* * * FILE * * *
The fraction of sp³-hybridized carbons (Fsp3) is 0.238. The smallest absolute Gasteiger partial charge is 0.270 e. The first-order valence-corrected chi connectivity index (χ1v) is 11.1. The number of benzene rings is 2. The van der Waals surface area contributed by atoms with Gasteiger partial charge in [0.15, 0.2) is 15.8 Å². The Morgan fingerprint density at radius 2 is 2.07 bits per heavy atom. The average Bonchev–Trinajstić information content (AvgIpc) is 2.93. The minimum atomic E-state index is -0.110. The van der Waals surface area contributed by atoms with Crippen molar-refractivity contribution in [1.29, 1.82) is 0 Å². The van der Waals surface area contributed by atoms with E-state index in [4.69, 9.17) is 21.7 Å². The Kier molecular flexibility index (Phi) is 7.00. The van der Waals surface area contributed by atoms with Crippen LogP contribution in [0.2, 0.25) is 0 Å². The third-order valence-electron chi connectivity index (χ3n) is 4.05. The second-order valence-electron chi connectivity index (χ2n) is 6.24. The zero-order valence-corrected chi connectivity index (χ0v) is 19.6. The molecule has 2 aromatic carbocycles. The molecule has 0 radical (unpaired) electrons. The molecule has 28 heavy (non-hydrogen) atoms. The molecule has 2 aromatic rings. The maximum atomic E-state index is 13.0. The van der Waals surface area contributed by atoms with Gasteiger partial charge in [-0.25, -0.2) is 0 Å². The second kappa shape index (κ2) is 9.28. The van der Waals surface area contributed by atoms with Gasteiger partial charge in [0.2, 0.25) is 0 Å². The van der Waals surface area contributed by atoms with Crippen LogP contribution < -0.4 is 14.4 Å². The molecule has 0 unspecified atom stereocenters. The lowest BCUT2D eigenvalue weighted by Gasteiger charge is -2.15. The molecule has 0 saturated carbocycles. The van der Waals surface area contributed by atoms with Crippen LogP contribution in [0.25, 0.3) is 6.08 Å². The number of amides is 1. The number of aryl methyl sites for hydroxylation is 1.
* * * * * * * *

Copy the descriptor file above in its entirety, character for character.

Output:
The fraction of sp³-hybridized carbons (Fsp3) is 0.238. The smallest absolute Gasteiger partial charge is 0.270 e. The first-order valence-corrected chi connectivity index (χ1v) is 11.1. The number of benzene rings is 2. The van der Waals surface area contributed by atoms with Gasteiger partial charge in [0.15, 0.2) is 15.8 Å². The Morgan fingerprint density at radius 2 is 2.07 bits per heavy atom. The average Bonchev–Trinajstić information content (AvgIpc) is 2.93. The minimum atomic E-state index is -0.110. The van der Waals surface area contributed by atoms with Crippen molar-refractivity contribution in [1.29, 1.82) is 0 Å². The van der Waals surface area contributed by atoms with E-state index in [4.69, 9.17) is 21.7 Å². The Kier molecular flexibility index (Phi) is 7.00. The van der Waals surface area contributed by atoms with Crippen LogP contribution in [0.2, 0.25) is 0 Å². The third-order valence-electron chi connectivity index (χ3n) is 4.05. The second-order valence-electron chi connectivity index (χ2n) is 6.24. The zero-order valence-corrected chi connectivity index (χ0v) is 19.6. The molecule has 2 aromatic carbocycles. The molecule has 0 radical (unpaired) electrons. The molecule has 28 heavy (non-hydrogen) atoms. The molecule has 2 aromatic rings. The maximum atomic E-state index is 13.0. The van der Waals surface area contributed by atoms with Gasteiger partial charge in [-0.25, -0.2) is 0 Å². The second kappa shape index (κ2) is 9.28. The van der Waals surface area contributed by atoms with Gasteiger partial charge in [0.2, 0.25) is 0 Å². The van der Waals surface area contributed by atoms with Crippen LogP contribution < -0.4 is 14.4 Å². The molecule has 0 unspecified atom stereocenters. The lowest BCUT2D eigenvalue weighted by Gasteiger charge is -2.15. The molecule has 0 saturated carbocycles. The van der Waals surface area contributed by atoms with Crippen LogP contribution in [0.25, 0.3) is 6.08 Å². The number of amides is 1. The number of aryl methyl sites for hydroxylation is 1.